Specialty pharmacies are developing to meet the growing needs of children and senior citizens.
Amy Hannig, RPh, doesn't always get to meet the people whose prescriptions she fills. They run right past her. After all, the wooden train and the stuffed animals are at the back of Kids 'N Cures Pharmacy in Boardman, Ohio. Hannig is one of a handful of pharmacists providing specialized services in pediatric community pharmacies throughout the country.
Serving the other end of the demographic market are pharmacists like Becky Culbertson, RPh, of 50-Plus Pharmacy in Kansas City, Mo., which is one of the few pharmacies dedicated to serving seniors.
Specialty, or niche community pharmacies, though still few in number, are reaching out to meet the growing needs of two populations with special needs - children and senior citizens.
With a wave of aging baby boomers advancing on the horizon, the American Society of Consultant Pharmacists started the Commission for Certification in Geriatric Pharmacy in 1997. Since then, 1,800 pharmacists have taken the exam and been certified.
Many work for nursing homes, which according to legal mandates, must have a pharmacist review patients' prescriptions every 30 days.
To serve pediatric pharmacists, the Memphis-based Pediatric Pharmacy Advocacy Group (PPAG) started in 1978 to serve pharmacists at children's hospitals, according to its executive director Matthew Helms. Today the group has about 700 members. Helms estimates all but "five or six" work for hospitals.
Helms explains that while there are few community-based pediatric pharmacies nationwide - the group currently doesn't track the exact number - he notes that there is a growing need for two key reasons: to provide continuity of care when a patient returns home after a hospital stay and because of the increase in diabetes and obesity.
'Diabesity' driving the need for pediatric pharmacies
In the age of "diabesity" - a word referring to two epidemics confronting children today: diabetes and obesity – PPAG works to educate pharmacists about the medication needs of children with those diseases.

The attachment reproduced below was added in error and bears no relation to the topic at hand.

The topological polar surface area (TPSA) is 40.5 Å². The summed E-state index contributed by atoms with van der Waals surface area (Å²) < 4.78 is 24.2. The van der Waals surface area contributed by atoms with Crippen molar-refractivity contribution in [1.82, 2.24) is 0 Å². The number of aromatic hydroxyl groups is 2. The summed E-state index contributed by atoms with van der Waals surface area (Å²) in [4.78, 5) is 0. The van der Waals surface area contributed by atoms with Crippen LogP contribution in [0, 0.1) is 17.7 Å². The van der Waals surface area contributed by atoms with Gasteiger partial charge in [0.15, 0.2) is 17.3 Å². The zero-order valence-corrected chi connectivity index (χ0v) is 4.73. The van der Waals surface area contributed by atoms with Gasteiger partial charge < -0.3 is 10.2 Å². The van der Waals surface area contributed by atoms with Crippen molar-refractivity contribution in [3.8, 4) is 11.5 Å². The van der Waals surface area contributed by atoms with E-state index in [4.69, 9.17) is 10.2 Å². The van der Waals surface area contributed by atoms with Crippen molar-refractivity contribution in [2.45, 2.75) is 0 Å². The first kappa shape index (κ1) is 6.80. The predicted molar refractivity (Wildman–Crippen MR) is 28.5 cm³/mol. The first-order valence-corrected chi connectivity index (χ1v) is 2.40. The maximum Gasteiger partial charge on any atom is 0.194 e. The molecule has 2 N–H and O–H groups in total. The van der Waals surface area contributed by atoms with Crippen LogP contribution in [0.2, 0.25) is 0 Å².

"When you have a kid that looks more like an adult (in terms of the disease process) but still has the physiology of a child, what do you do with that? How do you deal with it?" Helms asks. "One of the things the association tries to do is to gather best practices around case studies."
Overall changes in children's health are bringing the pediatric pharmacist to the forefront, said Milap Nahata, PharmD, professor at Ohio State University with joint appointments in the colleges of Pharmacy and Medicine, where he teaches pediatric pharmacy.
"For example, obesity is creating problems with diseases that we never treated in children before, such as Type 2 diabetes or hypertension."
There isn't a simple formula to make medication acceptable for use in children. After all, children don't always respond to medication as adults do. Lea Wolsoncroft, RPh, a pediatric pharmacist and owner of KidsMeds Pharmacy in Birmingham, Ala., said since she opened her store six years ago, she has seen a big increase in asthma cases, as well as in babies being treated for reflux.
In fact, according to the Centers for Disease Control and Prevention (CDC) more than 6.8 million children have asthma - a rate that has more than doubled since the early 1980s. In addition, Wolsoncroft said premature babies and those with fragile conditions, such as recent heart surgery, benefit most from the special knowledge of community pediatric pharmacists.
"One of the things we do is we check all of our doses based on the weight of the child," she said. "If you don't know that and you're not comfortable with morphine for a baby, you could make a big mistake on a 4-pound baby."
Ben Fry, RPh, owner of Small Fry's Pharmacy in Harlingen, Texas, agrees that pediatric pharmacists can play a critical role in the treatment of infants and children.
"You need to go be able to avail yourself of a pharmacy with experienced pharmacists who can recognize when there might be an overdose or [a potential] drug interaction," Fry said.